This is not an uncommon example; individuals often retain papers hoping to use them in the writing of their memoirs or biographies. Thirty years passed with little communication, and then in 1981, the library received a phone call from the executor of the estate of Felch's great-granddaughter! He had stumbled onto the letters of Lewis Vander Velde in a trunk containing the Felch papers. Were we still interested in the papers? The answer was obvious, and within weeks, the library was the recipient of hundreds of letters of Felch, the governor of Michigan, 1846-1847, and later a United States Senator, 1847-1853.
The passage of 130 years before receiving a collection is not typical. More commonly, we contact prospective donors while they are still in the public eye, and urge those individuals to consider the Michigan Historical Collections when the time comes to make disposition of their papers.
Frank Murphy delivering a speech as
governor, c. 1936. Frank Murphy papers,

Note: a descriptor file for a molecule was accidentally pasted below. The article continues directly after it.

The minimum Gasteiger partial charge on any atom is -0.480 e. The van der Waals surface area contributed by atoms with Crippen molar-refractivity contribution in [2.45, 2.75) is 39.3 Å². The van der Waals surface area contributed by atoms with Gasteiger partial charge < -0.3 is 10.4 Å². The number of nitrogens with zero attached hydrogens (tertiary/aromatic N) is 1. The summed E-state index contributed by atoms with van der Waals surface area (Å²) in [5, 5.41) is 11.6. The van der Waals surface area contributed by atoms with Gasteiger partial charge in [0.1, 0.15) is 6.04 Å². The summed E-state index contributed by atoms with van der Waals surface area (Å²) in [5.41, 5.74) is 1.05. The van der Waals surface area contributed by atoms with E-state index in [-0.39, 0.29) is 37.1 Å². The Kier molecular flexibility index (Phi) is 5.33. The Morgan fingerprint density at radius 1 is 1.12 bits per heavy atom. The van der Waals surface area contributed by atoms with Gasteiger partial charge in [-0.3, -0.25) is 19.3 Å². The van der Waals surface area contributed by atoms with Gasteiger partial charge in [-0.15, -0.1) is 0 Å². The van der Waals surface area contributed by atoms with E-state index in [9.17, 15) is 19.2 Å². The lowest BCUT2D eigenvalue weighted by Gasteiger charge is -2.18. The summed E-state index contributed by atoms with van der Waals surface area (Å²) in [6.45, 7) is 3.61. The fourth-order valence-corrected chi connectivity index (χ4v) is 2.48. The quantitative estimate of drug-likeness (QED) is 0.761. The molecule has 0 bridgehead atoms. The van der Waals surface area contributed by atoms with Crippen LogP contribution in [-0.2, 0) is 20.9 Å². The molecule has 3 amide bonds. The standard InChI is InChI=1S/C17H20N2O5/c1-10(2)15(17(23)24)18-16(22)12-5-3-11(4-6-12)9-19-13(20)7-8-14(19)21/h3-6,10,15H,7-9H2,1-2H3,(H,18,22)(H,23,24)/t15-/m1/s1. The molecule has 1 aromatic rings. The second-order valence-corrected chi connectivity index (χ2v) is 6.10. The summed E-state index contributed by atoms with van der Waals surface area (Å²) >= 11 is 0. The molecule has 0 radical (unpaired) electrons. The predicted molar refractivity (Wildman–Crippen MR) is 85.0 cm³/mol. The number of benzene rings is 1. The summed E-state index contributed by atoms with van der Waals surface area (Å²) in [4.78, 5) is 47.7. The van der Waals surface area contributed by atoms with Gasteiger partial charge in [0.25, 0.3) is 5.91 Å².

Bentley Historical Library.
When serving as U.S. attorney general in 1939, and after his service as governor of Michigan, Frank Murphy received a letter from Director Vander Velde asking the Michigan politician to establish a Frank Murphy collection. The Attorney General responded that "the Michigan Historical Collections are of great interest to me, and that I sympathize heartily with their purpose." The University of Michigan connection did not hurt either as Murphy was a 1914 graduate of the U-M Law School.
Many years would elapse, however, before the Murphy papers would finally come. Murphy died in 1949 and matters of his estate passed to his brother. George Murphy was willing to donate the papers but he wanted to examine them first. Communications were exchanged throughout the 1950s, then in 1961 and for several years thereafter, the papers began coming to the library.
Today, the Murphy collection is one of the Bentley Library's most heavily used collections, and the important source for the study of Frank Murphy's gubernatorial administration as well as his other public offices.
Chase S. Osborn also had ties to the University of Michigan serving as regent before becoming governor. Approached in 1937 about donating his papers, Osborn was at first non-committal, but over the next decade he began donating published materials, clippings, and copies of articles. With his death in 1949, and through the good work of his widow, Stella Osborn, the papers - "the largest collection of personal manuscripts which we have," assistant director F. Clever Bald wrote - arrived.